The High Court battleground which will decide a city’s football club’s future

It is hoped that this week's court case will provide a final decision over the valuation of Fratton Park
It is hoped that this week's court case will provide a final decision over the valuation of Fratton Park

A city awaits the verdict of a High Court case to discover whether its club will have a future in its existing form.

English football will look on in ghoulish fascination to glimpse the outcome before quickly forgetting and hurrying along to proclaim its next foreign visionary owner.

And insolvency practitioners will observe with interest the conclusion of a landmark case which will have massive ramifications within its own circles.

More than Pompey’s existence rides on next week’s valuation hearing – the tentacles reach much, much further than that.

An inspiration, a case study or an epitaph -–regardless, history will be created in the setting of the Rolls Building in London.

PKF may have changed their name to BDO following last week’s merger, nonetheless the line-up will be unaltered as they take on Portpin and their charge over Fratton Park.

Katherine Holland QC from Landmark Chambers will continue to represent them and Trevor Birch will remain at the forefront and in attendance.

Sitting behind the administrators will be the Pompey Supporters’ Trust, hoping a judge will look favourably on their £3m bid for Fratton Park.

Their own lawyers, Verisona, will also be present but not party to the hearing.

At the heart of Portpin’s own presentation will be Keith Harris’ consortium, who have already negotiated £6.3m to purchase the charge on the ground. Not the club.

The case serves as the most high-profile Paragraph 71 application there has been in this country.

In accordance with the Insolvency Act 1986, in the instance of someone who has a fixed charge over an asset, the court can order that charge to be removed against the will of the charge holder.

It terms of precedence for such a case, there isn’t a lot. Only a handful of such cases have ever been heard before.

Justice Sales sat in December the last time the hearing opened in court. The identity of the judge this time around will not be finalised until on the day.

Irrespective of that, the judge will be aware his verdict will be scrutinised intently by the insolvency world. A landmark in the eyes of the court, as well as those warring parties outside of it.

As a direct result, there is every possibility the outcome may not be ruled upon next week, despite the ever-growing belief among Blues fans they could own their club before the trip to Brentford on April 13.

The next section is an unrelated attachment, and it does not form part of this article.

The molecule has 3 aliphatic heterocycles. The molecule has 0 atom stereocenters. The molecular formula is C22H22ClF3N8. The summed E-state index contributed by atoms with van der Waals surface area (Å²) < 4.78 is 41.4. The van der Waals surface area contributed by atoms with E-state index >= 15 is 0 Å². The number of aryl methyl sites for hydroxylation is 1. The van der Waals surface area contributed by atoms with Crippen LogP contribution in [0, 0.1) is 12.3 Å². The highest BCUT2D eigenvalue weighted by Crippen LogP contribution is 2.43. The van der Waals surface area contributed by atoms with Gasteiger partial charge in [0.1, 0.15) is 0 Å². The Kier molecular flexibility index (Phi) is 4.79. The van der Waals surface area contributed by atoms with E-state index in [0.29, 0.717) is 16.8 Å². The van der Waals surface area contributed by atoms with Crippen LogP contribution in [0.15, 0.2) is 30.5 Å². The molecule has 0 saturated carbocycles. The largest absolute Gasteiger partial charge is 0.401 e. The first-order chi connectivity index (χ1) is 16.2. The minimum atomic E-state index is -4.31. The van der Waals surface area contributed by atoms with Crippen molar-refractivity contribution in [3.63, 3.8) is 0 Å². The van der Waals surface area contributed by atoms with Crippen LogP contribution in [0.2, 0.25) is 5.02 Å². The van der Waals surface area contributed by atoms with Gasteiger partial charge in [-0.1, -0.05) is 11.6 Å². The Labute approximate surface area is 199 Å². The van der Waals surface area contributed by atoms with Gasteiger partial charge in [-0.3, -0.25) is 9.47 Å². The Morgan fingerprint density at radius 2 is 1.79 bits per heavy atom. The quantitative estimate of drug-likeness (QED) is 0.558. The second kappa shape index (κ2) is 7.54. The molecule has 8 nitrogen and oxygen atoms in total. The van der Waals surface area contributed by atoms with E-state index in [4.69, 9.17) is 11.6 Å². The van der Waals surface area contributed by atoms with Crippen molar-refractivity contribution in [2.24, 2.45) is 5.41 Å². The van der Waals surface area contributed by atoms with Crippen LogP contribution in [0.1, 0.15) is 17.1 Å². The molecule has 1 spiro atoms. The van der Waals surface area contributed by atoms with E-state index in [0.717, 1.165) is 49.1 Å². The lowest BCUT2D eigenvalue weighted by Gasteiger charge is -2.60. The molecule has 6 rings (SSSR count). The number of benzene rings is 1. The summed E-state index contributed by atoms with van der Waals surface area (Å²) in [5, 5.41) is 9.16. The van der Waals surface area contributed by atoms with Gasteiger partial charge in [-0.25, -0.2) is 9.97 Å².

Instead it could be considerably closer to the April 19 ‘backstop’ date which has been previously recognised by the courts as a deadline.

They are fully aware anything beyond that could cause problems with the Football League, who need to grant membership and rubber-stamp Pompey’s emergence from administration.

Of course, at this stage even the starting date of this eagerly-anticipated hearing remains uncertain. As a ‘floating’ case, proceedings in the scheduled two-day event may not necessarily start on Wednesday, April 10.

That will be fixed on the morning when the court will assess its order of business in accordance with its list of current cases.

It means the BDO v Portpin case will discover on the Wednesday morning whether the hearing will start that day or the following (April 11). Certainly that could mean a wasted journey for any fans attending.

On to the make-up of the case itself and the court must balance the interests of the creditors with looking at the interests of the secured charge holder.

Speaking specifically, it will come down to whether the offer being made by the purchaser (the Trust) is a fairer offer given the value of the asset.

With Harris’ consortium having bid £6.3m for Fratton Park as opposed to the Trust’s £3m, the judge must evaluate which fulfils such criteria.

In addition, the community bid has five independent valuations for Pompey’s home, none of which reach the £3m currently tabled.

Of course, up until February 6, the Trust’s bid was the only one on the table and had been since Portpin failed to satisfy the Football League following negotiations back in October 2012.

The emergence of Harris with backers Pascal Najadi and Alan Hitchins altered the battlefield dramatically.

Then came the Football League’s stipulation that, in terms of awarding League membership, no other bidders would be considered at that late stage and it was either the Trust or nothing.

Since then, Harris has altered a bid which initially centred on renting the ground from Portpin and buying the club out of administration.

That is now in the form of an unconditional £6.3m bid for the Fratton Park charge – a bid that does not include the acquisition of the football club from the administrators.

Crucially, in respect of the creditors, that would bypass the agreed Company Voluntary Arrangement.

By forming an agreement solely with Portpin for their charge, Balram Chainrai, Levi Kushnir and Co will be the only creditors to benefit from the situation.

As the main secured creditors – to the tune of £18.6m – Portpin could also argue the interests of creditors are being met with this deal.

Then it is all eyes on the judge and the decision of which valuation fulfils the point of law he is presiding over.

It is also in his hands to decide whether an appeal can be made. If required.

It would be downright folly and recklessly irresponsible to predict what the outcome of next week’s Rolls Building meeting will be.

We watch with bated breath.